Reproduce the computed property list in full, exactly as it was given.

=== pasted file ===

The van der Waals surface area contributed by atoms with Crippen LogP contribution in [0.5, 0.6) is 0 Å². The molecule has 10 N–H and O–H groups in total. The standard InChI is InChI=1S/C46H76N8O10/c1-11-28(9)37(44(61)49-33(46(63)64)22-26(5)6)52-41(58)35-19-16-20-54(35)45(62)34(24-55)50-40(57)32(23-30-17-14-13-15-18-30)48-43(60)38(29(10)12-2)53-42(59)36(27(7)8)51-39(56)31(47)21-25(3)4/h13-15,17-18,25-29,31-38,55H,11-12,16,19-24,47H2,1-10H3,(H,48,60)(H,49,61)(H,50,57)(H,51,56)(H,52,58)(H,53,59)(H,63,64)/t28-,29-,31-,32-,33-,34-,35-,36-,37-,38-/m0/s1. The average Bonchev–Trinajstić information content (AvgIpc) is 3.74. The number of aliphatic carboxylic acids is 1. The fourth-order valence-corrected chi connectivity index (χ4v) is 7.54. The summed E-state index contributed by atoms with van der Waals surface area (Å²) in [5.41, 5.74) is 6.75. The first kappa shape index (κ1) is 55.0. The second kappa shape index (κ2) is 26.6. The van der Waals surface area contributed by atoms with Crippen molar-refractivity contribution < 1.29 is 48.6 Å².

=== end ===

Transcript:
The van der Waals surface area contributed by atoms with Crippen LogP contribution in [0.5, 0.6) is 0 Å². The molecule has 10 N–H and O–H groups in total. The standard InChI is InChI=1S/C46H76N8O10/c1-11-28(9)37(44(61)49-33(46(63)64)22-26(5)6)52-41(58)35-19-16-20-54(35)45(62)34(24-55)50-40(57)32(23-30-17-14-13-15-18-30)48-43(60)38(29(10)12-2)53-42(59)36(27(7)8)51-39(56)31(47)21-25(3)4/h13-15,17-18,25-29,31-38,55H,11-12,16,19-24,47H2,1-10H3,(H,48,60)(H,49,61)(H,50,57)(H,51,56)(H,52,58)(H,53,59)(H,63,64)/t28-,29-,31-,32-,33-,34-,35-,36-,37-,38-/m0/s1. The average Bonchev–Trinajstić information content (AvgIpc) is 3.74. The number of aliphatic carboxylic acids is 1. The fourth-order valence-corrected chi connectivity index (χ4v) is 7.54. The summed E-state index contributed by atoms with van der Waals surface area (Å²) in [5.41, 5.74) is 6.75. The first kappa shape index (κ1) is 55.0. The second kappa shape index (κ2) is 26.6. The van der Waals surface area contributed by atoms with Crippen molar-refractivity contribution < 1.29 is 48.6 Å².